Back in March of 2010 at the SnowShoot in West Yellowstone the 2011 Polaris Pro-RMK was getting a lot of attention. Let’s face it, in the mountain sled wars Ski-Doo had been leading out with some pretty big things over the past couple of years, not the least of which was the feather weight of the XP Summit.
So naturally we were interested when we heard the rumors about the new mountain sled coming from Polaris. Could it live up to the rumors? Well at SnowShoot it seemed to do just that. We were introduced to the 155” version and we all admitted that what we rode in March was quite the sled.
Now we have the advantage of looking back over a few months and the better part of the season to see what the Pro-RMK really has been. And to be honest, we like what we see. In March we happened to find a Pro-RMK 155 that fell on a digital scale and with 1 gallon of gas and all fluids topped off with an extra belt and plugs the digital truthsayer said 452lbs. Now prototype and production numbers don’t always match up so when we got our hands on a release 155” this past fall and the same digital scale under the same conditions showed the same weight we were pleased.
So let’s say it plain and simple, the Pro-RMK is a great sled and lives up to the hype. The new 2 injector motor has left all the 4 injector drivability issues behind. Its calibration is spot on regardless of temperature or altitude. The new motor really does run well. We have found it to be smooth, although not as smooth as the Arctic Cat motor, with terrific throttle response and a snappy, revy feel. It makes good power and has no funny gurgles or hesitations like the old motor often had. We will reserve long term judgment until this motor has a couple of seasons under its belt, but as of now it is performing very well and showing good durability.
We also have to give credit to the Polaris factory clutching guys. Our Pro-RMK riding has been in the 7000-10,000 foot elevation range and the factory clutching has been very good. Someone will always want to tweak and improve, but we have found the stock setup to work very well. The sled engages smooth and pulls hard all the way through the top end. On and off throttle through the trees is spot on with great backshift and quick response when needed. And the Pro-RMK is dead nuts consistent in RPM, something that the previous Dragon RMK wasn’t always so good at.
The biggest changes in the Pro-RMK come in the chassis department. It really is light and it feels even lighter than it is. The Pro-RMK suspension with the new Walker Evans shock package is a considerably upgrade in ride and durability over the old air shock suspension. Yes, a couple of more pounds could have been shaved off with air shocks, but we are happy to give up those couple of pounds for the performance and durability of the spring shocks. The suspension works great both front and rear and the new rear suspension clears snow out very well so you don’t have a bunch of weight build up in the rear end.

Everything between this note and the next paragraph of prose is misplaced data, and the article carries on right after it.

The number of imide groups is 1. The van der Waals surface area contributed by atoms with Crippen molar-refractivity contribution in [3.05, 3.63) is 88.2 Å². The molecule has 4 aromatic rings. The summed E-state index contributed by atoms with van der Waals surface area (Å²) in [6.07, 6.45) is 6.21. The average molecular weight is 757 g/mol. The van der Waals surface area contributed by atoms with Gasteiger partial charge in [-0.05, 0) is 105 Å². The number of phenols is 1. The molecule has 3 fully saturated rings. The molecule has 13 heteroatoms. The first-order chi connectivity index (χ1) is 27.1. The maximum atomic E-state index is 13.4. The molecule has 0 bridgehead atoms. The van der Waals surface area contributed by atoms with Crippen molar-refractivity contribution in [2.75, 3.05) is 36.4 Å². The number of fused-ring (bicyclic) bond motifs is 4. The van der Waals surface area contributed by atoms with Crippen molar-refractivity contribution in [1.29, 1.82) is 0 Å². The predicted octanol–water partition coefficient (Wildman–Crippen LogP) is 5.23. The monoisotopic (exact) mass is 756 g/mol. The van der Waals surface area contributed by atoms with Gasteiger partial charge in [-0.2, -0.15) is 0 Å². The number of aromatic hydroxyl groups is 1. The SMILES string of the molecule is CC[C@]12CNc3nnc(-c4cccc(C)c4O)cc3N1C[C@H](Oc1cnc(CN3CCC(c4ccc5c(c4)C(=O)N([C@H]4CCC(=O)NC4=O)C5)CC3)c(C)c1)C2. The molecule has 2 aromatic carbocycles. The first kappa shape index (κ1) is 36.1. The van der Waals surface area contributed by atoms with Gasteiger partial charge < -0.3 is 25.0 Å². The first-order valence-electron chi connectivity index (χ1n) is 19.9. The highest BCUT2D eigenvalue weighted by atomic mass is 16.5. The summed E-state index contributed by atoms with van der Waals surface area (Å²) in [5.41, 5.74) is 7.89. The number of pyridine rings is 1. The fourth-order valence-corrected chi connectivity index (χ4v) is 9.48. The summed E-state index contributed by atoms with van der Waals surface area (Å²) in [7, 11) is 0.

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Ergonomics are pretty good on the Pro-RMK, but this is where we have a couple of complaints. The buttons for the gauge, bar warmers and hi/low beam are between your legs on the lower console. They aren’t lit and are fairly small which is an issue when you have gloves on. After a few rides, we learned where they were and which one was which, but the design isn’t very rider friendly. And we still can’t figure out why Polaris thinks it’s a good idea to have the thumb and bar warmers tied together. On other sleds we almost never have the 2 heating elements set on the same setting and on the Pro-RMK we find ourselves either cooking our thumb to keep our hands warm or vice versa.
The bars, seat, seating position and standing position are all good and allow for easy movement back and forth on the sled. The sled is perfectly balanced front to rear and doesn’t change ride characteristics too much if you are short or tall… it’s just very consistent. Running boards clear the snow very well, but we would like them to be a bit wider at the back. The windshield is really just for show, if you are riding in deep powder you’ll be forced to stand up or you will be getting a helmet full of powder all the time. That’s not too big of a deal because in deep powder we typically stand when riding. But it does become an issue when sitting and turning in not so deep powder as the skis throw a constant stream of snow right in your face. And if you have to bomb a trail to or from your riding area in the cold you will find little wind protection for your hands. The footwells are another area that could be improved. They are open and don’t allow you to lock your foot in very securely which makes it hard to hook your toe in when pulling a sidehill.
All in all the Pro-RMK has to be considered a home run for this year. We really like the sled… power, performance, ride and deep snow capability really are second to none in the mountain sled segment. Durability seems to be good. We have heard of some minor issues with motor mounts but they don’t appear to be widespread and Polaris has taken care of anything that has arisen quickly under warranty. A few minutes on the phone with a handful of dealers we know revealed that customer issues have been below what they have seen with the Dragon RMKs of the past 3 years. That all bodes well for the future but we are still eager to see what the long term durability and performance of the Pro-RMK is like.